Great for those kids who’ll happily read about teddies and who enjoy genuinely scary monsters

SPARK AND THE LEAGUE OF URSUS

A sweet tale of a cuddly teddy come to life…or a thrilling adventure about monster fighting?

Spark takes being Loretta’s teddy bear very seriously. At 11, Loretta will soon be too old for her teddy, though she and older brother Matthew, dedicated amateur filmmakers, create movies starring plush toys. Spark knows that being a bear is about more than childish snuggling at night, for Spark is a proud member of the League of Ursus, the society of warrior stuffed toys that since some long-ago era has protected humans from monsters. But even Spark’s bearish demeanor is barely enough to fight off the horrific monster in Loretta’s bedroom, with its massive scorpion tail and horned human head. Could the monster be connected to the disappearance of Loretta’s friend Sofia? Spark and the other neighborhood toys are unlikely heroes, but their fight is hardly adorable or safe. When a bear is nearly disemboweled by the monster, the description of trailing innards consisting of “an enormous bundle of brown thread” somehow increases the violence of the injury. As in Matthew and Loretta’s YouTube movies, a “deadly serious story acted out by ridiculous stuffed animals” is attention-grabbing. The human children are of indeterminate race. Matthew has a genetic condition that has led to mobility issues, and another child has a disability that’s mentioned in passing.

Great for those kids who’ll happily read about teddies and who enjoy genuinely scary monsters . (Fantasy. 9-11)

Pub Date: April 21, 2020

ISBN: 978-1-68369-166-2

Page Count: 216

Publisher: Quirk Books

Review Posted Online: Dec. 8, 2019

Kirkus Reviews Issue: Jan. 1, 2020

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However the compelling fitness of theme and event and the apt but unexpected imagery (the opening sentences compare the...

TUCK EVERLASTING

At a time when death has become an acceptable, even voguish subject in children's fiction, Natalie Babbitt comes through with a stylistic gem about living forever. 

Protected Winnie, the ten-year-old heroine, is not immortal, but when she comes upon young Jesse Tuck drinking from a secret spring in her parents' woods, she finds herself involved with a family who, having innocently drunk the same water some 87 years earlier, haven't aged a moment since. Though the mood is delicate, there is no lack of action, with the Tucks (previously suspected of witchcraft) now pursued for kidnapping Winnie; Mae Tuck, the middle aged mother, striking and killing a stranger who is onto their secret and would sell the water; and Winnie taking Mae's place in prison so that the Tucks can get away before she is hanged from the neck until....? Though Babbitt makes the family a sad one, most of their reasons for discontent are circumstantial and there isn't a great deal of wisdom to be gleaned from their fate or Winnie's decision not to share it. 

However the compelling fitness of theme and event and the apt but unexpected imagery (the opening sentences compare the first week in August when this takes place to "the highest seat of a Ferris wheel when it pauses in its turning") help to justify the extravagant early assertion that had the secret about to be revealed been known at the time of the action, the very earth "would have trembled on its axis like a beetle on a pin." (Fantasy. 9-11)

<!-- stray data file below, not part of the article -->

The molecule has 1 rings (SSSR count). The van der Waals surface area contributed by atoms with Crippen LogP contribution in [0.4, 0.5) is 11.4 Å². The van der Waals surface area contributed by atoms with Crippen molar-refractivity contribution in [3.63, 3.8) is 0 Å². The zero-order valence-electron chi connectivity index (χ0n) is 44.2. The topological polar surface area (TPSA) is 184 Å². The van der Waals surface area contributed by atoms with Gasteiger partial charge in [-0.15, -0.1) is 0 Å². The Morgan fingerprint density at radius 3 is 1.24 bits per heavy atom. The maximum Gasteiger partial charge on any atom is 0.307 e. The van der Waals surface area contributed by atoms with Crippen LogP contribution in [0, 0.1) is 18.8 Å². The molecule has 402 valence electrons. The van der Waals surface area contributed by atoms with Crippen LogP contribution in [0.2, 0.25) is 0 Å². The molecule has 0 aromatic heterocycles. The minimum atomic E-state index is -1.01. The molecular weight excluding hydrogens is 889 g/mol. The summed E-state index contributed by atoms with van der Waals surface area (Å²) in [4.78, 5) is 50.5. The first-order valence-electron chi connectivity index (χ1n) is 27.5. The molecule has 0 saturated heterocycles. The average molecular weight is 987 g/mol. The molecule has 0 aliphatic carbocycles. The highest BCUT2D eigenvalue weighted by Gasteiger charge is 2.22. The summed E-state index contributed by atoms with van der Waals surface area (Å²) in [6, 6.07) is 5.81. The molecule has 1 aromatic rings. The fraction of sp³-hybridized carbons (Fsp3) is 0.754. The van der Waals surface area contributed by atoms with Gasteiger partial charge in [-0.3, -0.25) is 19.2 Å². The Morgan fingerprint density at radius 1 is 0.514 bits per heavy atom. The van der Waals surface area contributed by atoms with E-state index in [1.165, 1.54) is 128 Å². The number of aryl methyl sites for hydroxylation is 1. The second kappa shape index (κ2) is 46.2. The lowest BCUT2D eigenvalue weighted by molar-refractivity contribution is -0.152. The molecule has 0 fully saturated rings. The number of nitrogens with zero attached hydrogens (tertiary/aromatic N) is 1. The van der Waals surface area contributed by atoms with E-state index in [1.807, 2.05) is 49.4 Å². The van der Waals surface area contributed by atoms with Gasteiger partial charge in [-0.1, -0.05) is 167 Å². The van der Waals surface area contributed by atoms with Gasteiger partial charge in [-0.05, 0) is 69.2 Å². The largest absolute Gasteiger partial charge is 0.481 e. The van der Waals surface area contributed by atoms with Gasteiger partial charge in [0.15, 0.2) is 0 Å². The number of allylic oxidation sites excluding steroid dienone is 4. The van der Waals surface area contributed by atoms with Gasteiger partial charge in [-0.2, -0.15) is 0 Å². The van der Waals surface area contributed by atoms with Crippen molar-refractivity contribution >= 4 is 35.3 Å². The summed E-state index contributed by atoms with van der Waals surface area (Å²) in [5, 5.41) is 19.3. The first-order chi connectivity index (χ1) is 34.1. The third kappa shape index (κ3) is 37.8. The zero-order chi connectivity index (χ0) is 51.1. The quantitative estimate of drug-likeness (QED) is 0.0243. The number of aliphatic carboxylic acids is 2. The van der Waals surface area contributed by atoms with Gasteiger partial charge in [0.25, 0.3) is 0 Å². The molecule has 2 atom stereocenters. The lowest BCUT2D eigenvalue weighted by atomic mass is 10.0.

Pub Date: Nov. 1, 1975

ISBN: 0312369816

Page Count: 164

Publisher: Farrar, Straus and Giroux

Review Posted Online: April 13, 2012

Kirkus Reviews Issue: Nov. 1, 1975

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Epic—in plot, not length—and as wise and wonderful as Gerald Morris’ Arthurian exploits.

KNIGHTS VS. DINOSAURS

Who needs dragons when there are Terrible Lizards to be fought?

Having recklessly boasted to King Arthur and the court that he’d slain 40 dragons, Sir Erec can hardly refuse when Merlin offers him more challenging foes…and so it is that in no time (so to speak), Erec, with bookish Sir Hector, the silent and enigmatic Black Knight, and blustering Sir Bors with his thin but doughty squire, Mel, in tow, are hewing away at fearsome creatures sporting natural armor and weapons every bit as effective as knightly ones. Happily, while all the glorious mashing and bashing leads to awesome feats aplenty—who would suspect that a ravening T. Rex could be decked by a well-placed punch to the jaw?—when the dust settles neither bloodshed nor permanent injury has been dealt to either side. Better yet, not even the stunning revelation that two of the Three Stooges–style bumblers aren’t what they seem (“Anyone else here a girl?”) keeps the questers from developing into a well-knit team capable of repeatedly saving one another’s bacon. Phelan endows the all-white human cast with finely drawn, eloquently expressive faces but otherwise works in a loose, movement-filled style, pitting his clanking crew against an almost nonstop onslaught of toothy monsters in a monochrome mix of single scenes and occasional wordless sequential panels.

Epic—in plot, not length—and as wise and wonderful as Gerald Morris’ Arthurian exploits. (Graphic/fantasy hybrid. 9-11)

Pub Date: Oct. 23, 2018

ISBN: 978-0-06-268623-7

Page Count: 160

Publisher: Greenwillow Books

Review Posted Online: June 25, 2018

Kirkus Reviews Issue: July 15, 2018

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